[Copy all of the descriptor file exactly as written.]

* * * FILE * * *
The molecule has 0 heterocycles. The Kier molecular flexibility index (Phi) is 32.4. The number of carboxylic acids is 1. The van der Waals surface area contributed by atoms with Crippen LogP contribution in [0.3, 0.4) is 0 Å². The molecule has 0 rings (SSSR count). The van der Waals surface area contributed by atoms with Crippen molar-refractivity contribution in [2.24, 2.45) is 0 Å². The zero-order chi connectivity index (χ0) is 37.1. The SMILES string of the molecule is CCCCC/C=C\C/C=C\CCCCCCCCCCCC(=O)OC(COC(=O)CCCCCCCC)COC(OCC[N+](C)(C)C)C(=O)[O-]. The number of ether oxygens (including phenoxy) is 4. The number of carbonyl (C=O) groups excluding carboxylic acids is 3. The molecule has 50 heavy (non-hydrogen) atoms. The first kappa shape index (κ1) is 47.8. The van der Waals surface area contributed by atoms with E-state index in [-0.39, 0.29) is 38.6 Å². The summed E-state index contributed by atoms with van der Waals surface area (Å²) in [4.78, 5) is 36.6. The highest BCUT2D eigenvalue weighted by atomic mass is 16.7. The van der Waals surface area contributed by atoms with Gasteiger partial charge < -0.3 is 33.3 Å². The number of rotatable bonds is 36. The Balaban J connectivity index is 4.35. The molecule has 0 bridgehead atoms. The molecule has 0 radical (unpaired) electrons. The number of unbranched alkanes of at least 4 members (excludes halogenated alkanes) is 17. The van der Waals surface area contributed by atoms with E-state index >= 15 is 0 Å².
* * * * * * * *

The molecule has 0 heterocycles. The Kier molecular flexibility index (Phi) is 32.4. The number of carboxylic acids is 1. The van der Waals surface area contributed by atoms with Crippen LogP contribution in [0.3, 0.4) is 0 Å². The molecule has 0 rings (SSSR count). The van der Waals surface area contributed by atoms with Crippen molar-refractivity contribution in [2.24, 2.45) is 0 Å². The zero-order chi connectivity index (χ0) is 37.1. The SMILES string of the molecule is CCCCC/C=C\C/C=C\CCCCCCCCCCCC(=O)OC(COC(=O)CCCCCCCC)COC(OCC[N+](C)(C)C)C(=O)[O-]. The number of ether oxygens (including phenoxy) is 4. The number of carbonyl (C=O) groups excluding carboxylic acids is 3. The molecule has 50 heavy (non-hydrogen) atoms. The first kappa shape index (κ1) is 47.8. The van der Waals surface area contributed by atoms with E-state index in [-0.39, 0.29) is 38.6 Å². The summed E-state index contributed by atoms with van der Waals surface area (Å²) in [4.78, 5) is 36.6. The highest BCUT2D eigenvalue weighted by atomic mass is 16.7. The van der Waals surface area contributed by atoms with Gasteiger partial charge < -0.3 is 33.3 Å². The number of rotatable bonds is 36. The Balaban J connectivity index is 4.35. The molecule has 0 bridgehead atoms. The molecule has 0 radical (unpaired) electrons. The number of unbranched alkanes of at least 4 members (excludes halogenated alkanes) is 17. The van der Waals surface area contributed by atoms with E-state index >= 15 is 0 Å².